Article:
ingredient focus: hyaluronic acid

I’ve got two words for you. Hyaluronic Acid. I recently attended the American Academy of Dermatology Conference (AAD) in Orlando, FL, and there was a buzz over this super-duper skincare ingredient. Drugstore brands like Neutrogena were touting it as the fountain of youth, featuring it in everything from moisturizers to makeup. I’ve also seen popping up in more natural and boutique brands recently. So what is it?

It’s in us already

Hyaluronic acid (HA), aka hyaluronan, is a naturally occurring carbohydrate in our body that helps trap moisture. It serves to cushion and lubricate joints, aids in wound repair, and gives our skin youthful suppleness by boosting the cellular volume, thus reducing fine lines and wrinkles. Able to hold 1000x its weight in water, hyaluronic acid lives all over the body, but we’re concerned with the HA skin’s epidermis and dermis. There, it sits both in between and within cells to aid in cell structure, development, and signaling. Unfortunately for us, environmental factors (like UVB rays, which degrade HA) and the natural aging process causes our inherent stores to diminish, decreasing the skin’s plumpness, accentuating face creases and the skin’s overall sagginess. By age 50, we’ve lost about half of these water-loving, glow-boosting molecules. So what’s a woman to do?


There are plenty of sources of this miracle worker, ranging from topicals to injectables, to even edibles. More often than not, these products rely on laboratory-derived (aka bacterial) or animal-derived (rooster combs) sources of HA.

Plenty of popular brands have boosted their products with hyaluronic acid, and Neutrogena’s new Hydro Boost line was a hot commodity at the AAD. From gel-creams to foundations to even concealers, they’ve infused a whole range of items with HA that you can find in your neighborhood drugstore.

Another topical product comes from celebrity esthetician and boutique facialist, Joanna Vargas. Her Daily Serum is HA-based and promises to boost the skin’s resilience. I have yet to try it, but its cult following sings its praises.

For the natural beauty lovers, the vegan brand Youth to the People (which has no parabens, artificial color or fragrance, sulfates, or phthalates) offers an Age Prevention Moisture Cream with kale, spinach, green tea, and hyaluronic acid that they claim will give you skin that will make babies jealous. Recently, I started using Juice Beauty’s Antioxidant Moisturizer with a bit of plant-based hyaluronic acid. I really love how it feels on my skin, and I swear it's even done a little plumping.

For more immediate and transformative results, there are HA injectables or fillers such as Restylane® or Juvederm™. Unlike the topicals above which sit on the surface and target minimal facial wrinkles, these fillers are multi-purpose and target severe wrinkles. Injected into the dermis, they diminish nasolabial folds (nose to lip wrinkles) and deep forehead and eyebrow creases, but they're also used to enhance lip fullness. Their plumping effects last anywhere from 6-12 months.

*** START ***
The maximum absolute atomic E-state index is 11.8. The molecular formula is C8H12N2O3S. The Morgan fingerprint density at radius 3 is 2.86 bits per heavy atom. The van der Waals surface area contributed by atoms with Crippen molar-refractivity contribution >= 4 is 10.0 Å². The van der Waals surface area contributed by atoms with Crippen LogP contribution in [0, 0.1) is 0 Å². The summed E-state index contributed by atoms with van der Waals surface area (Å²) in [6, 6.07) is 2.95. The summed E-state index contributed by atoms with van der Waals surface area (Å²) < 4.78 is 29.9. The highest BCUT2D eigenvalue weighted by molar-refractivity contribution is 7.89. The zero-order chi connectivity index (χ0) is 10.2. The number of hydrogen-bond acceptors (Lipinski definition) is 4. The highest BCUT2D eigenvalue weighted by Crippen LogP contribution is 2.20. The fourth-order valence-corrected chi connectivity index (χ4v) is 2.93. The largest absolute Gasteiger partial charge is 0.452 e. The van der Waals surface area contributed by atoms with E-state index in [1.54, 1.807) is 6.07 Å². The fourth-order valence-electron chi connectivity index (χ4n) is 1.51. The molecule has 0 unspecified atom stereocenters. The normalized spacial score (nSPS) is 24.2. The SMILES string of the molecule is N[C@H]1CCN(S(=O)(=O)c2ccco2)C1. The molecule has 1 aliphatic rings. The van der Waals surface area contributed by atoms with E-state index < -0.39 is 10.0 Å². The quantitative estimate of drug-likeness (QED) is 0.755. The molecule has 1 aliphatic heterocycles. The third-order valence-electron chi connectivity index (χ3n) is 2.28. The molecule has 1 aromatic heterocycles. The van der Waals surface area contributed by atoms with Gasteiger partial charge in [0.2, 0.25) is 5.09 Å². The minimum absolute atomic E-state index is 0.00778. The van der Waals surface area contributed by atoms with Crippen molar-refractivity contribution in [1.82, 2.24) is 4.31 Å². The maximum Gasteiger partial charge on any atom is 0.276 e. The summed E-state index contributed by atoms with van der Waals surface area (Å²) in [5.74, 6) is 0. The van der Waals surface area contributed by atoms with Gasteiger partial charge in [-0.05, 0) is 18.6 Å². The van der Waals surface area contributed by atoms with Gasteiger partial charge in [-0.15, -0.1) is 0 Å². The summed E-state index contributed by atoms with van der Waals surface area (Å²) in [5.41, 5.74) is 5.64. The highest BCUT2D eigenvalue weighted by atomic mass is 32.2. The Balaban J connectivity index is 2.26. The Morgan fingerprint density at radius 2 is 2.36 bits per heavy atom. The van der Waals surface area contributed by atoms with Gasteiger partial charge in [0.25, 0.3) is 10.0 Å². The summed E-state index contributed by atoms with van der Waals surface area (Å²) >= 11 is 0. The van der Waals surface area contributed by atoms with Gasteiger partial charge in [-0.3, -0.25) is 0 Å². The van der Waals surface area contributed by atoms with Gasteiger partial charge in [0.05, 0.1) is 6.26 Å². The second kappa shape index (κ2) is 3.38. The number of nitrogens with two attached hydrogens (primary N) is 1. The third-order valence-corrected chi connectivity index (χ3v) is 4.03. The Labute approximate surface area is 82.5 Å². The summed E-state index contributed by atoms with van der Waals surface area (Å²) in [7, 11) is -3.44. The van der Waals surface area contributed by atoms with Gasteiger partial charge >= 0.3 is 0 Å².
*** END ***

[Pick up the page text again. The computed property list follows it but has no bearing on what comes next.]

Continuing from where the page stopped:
Can you get HA from your diet?

As much as I appreciate topical treatments, especially those that minimize controversial ingredients and their environmental impact, I also love trying to get as many skin-boosting nutrients through my diet. To boost our HA from the foods we eat, we can consume HA directly from foods or consume those nutrients that aid in the production and effectiveness of HA.

Animal broth houses a whole host of skin-boosting nutrients, HA included, as a result of the breakdown of bones and joints. The best kind is made from bones of grass-fed / free-range / local animals.  

Consuming magnesium enhances the production of HA. Look for it in leafy greens, black beans, pumpkin seeds, quinoa, and coconut.

Vitamin C, collagen, and HA work together to create support and boost connective tissue formation. HA helps provide support for collagen (which relies on Vitamin C for formation) which aids in a youthful appearance and enhances HA effectiveness as an anti-ager. Look for citrus foods like oranges, grapefruits, and lemons in addition to strawberries and kiwi for vitamin C and humanely-raised animal protein sources for collagen.

And for those who love experimenting with the ever-expanding world of beauty edibles, there’s Fountain’s Super Hyaluronic Molecule, a beauty supplement that sources pure HA from snow mushrooms. Oh how I would love to see some before and after pics of a few weeks of consuming that!

About Those 8 Glasses...

HA may be able to hold lots of water, but remember it needs water to hold. Be sure to drink at least half of your weight in ounces, and even more if it’s warm or you’re particularly active, and munch on hydrating fruits and vegetables.   


Disclaimer: This post is not meant to endorse any particular product, but rather be informative, giving you information on different products and therapies out there. You can read more about my overall Skincare Philosophy here and follow me on Instagram to see what products I’m currently using.


Photos by: Katie Hennessey  |  @iamkatiehennessey
Styling by: Adelyn Duchala  | @aaduchala